These notes, from a course Fargues taught at Chicago and transcribed by Sean Howe, are very nice and make a very strong effort to motivate this conjecture and the surrounding theory by analogy with 'honest' holomorphic geometry.

http://www.math.utah.edu/~howe/farguesLL/notes.pdf

Fargues also has given talks about the history of the conjecture, one of which is transcribed here by Tony Feng: https://www.math.mcgill.ca/goren/GEOM_LL.html

I think the discovery of this conjecture was a real surprise! Indeed, Fargues' conjecture says roughly that the (usual, arithmetic) local Langlands correspondence for a reductive group $G$ over $\mathbf{Q}_p$ can be realized as the *unramified*, *geometric* Langlands correspondence over the Fargues-Fontaine curve $X$.

I think it's easier to motivate these ideas by starting with Scholze's somewhat different geometrization of the local Langlands program. Namely, in the Berkeley notes, Scholze-Weinstein develop the machinery necessary to construct a version of the moduli stack of shtukas used by V. Lafforgue in his geometric construction of Langlands parameters over function fields:

In Lafforgue's setup, working over a curve $X/\mathbf{F}_q$, you study the moduli stack of *shtukas*; to an $\mathbf{F}_q$-scheme $S$, shtukas over $S$ are families of $G$-bundles $\mathscr{E}$ over $X \times_{\mathbf{F}_q} S$ equipped with an isomorphism from $\mathscr{E}$ to the Frobenius pullback $(\mathrm{id} \times \mathrm{Fr}_S)^* \mathscr{E}$ on $X \times_{\mathbf{F}_q} S - \{x_1, \ldots, x_n\}$ for $x_1, \ldots, x_n \in X(S)$. Sending $(\mathscr{E}, (x_1, \ldots, x_n))$ to $(x_1, \ldots, x_n)$ gives a map from the moduli stack of these to $X^n$. The cohomology of this moduli stack gives a local system on $X^n$, and studying the collection of these local systems as $n$ varies allows you to define the Langlands parameter. There's also a local version of this construction, replacing $X$ with $\mathbf{D} = \mathrm{Spf } \ \mathbf{F}_q[[t]]$, or $\mathbf{D}^\times = \mathbf{D} - \{0\} = \mathrm{Spa} \ \mathbf{F}_q((t))$.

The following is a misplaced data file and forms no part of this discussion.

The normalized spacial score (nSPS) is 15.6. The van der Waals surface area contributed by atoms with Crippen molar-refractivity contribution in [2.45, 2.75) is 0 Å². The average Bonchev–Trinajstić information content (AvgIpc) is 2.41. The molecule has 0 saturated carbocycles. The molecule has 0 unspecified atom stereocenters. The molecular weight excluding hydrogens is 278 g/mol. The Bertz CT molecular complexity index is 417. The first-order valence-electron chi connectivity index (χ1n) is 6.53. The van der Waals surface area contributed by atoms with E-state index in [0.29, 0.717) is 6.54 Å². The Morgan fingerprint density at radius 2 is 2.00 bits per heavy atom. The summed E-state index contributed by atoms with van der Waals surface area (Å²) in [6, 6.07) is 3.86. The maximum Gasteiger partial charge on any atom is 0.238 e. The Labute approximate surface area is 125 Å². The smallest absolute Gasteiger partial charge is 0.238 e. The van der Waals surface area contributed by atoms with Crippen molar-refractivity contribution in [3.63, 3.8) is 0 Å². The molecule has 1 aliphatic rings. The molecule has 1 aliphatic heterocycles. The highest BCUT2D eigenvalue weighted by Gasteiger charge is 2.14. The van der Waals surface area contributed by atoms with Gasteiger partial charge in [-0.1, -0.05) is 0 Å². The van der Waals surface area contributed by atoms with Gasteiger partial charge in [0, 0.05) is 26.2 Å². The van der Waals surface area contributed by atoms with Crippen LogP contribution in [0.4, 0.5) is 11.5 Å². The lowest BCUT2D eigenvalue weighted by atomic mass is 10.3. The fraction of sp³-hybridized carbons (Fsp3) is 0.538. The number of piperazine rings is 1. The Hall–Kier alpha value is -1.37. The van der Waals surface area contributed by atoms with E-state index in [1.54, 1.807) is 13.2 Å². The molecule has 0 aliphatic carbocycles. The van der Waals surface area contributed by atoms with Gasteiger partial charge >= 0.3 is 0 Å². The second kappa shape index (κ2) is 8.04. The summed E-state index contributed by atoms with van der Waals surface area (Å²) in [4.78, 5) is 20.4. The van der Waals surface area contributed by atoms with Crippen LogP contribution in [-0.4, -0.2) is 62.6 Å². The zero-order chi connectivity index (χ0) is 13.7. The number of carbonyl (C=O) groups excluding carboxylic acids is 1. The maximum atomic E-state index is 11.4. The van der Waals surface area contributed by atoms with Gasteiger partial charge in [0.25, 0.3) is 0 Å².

In the Berkeley lectures, Scholze-Weinstein work out an analogue of this construction in the $p$-adic setting, replacing $X$ with $\mathrm{Spa}\ \mathbf{Z}_p$ or $\mathrm{Spa} \ \mathbf{Q}_p$, which should be thought of as a formal disk (resp. punctured formal disk). To do this, for a characteristic-$p$ perfectoid space $S$, they define an object - a 'diamond' - which can be thought of as "$\mathrm{Spa} \ \mathbf{Z}_p \times_{\mathbf{F}_p} S$". Since $S$ has characteristic $p$, this object has a Frobenius endomorphism, and they can define shtukas with some number $n$ of poles. The stack of these shtukas lives over an object playing the role of "$\mathrm{Spa} \ \mathbf{Z}_p \times_{\mathbf{F}_p} \cdots \times_{\mathbf{F}_p} \mathrm{Spa} \ \mathbf{Z}_p$". Hopefully, these constructions might allow one to run Lafforgue's arguments in this setting, and realize the local Langlands correspondence inside the cohomology of the moduli stack of shtukas. (The major obstacle to doing this currently seems to be the lack of a good theory of perverse sheaves on these objects).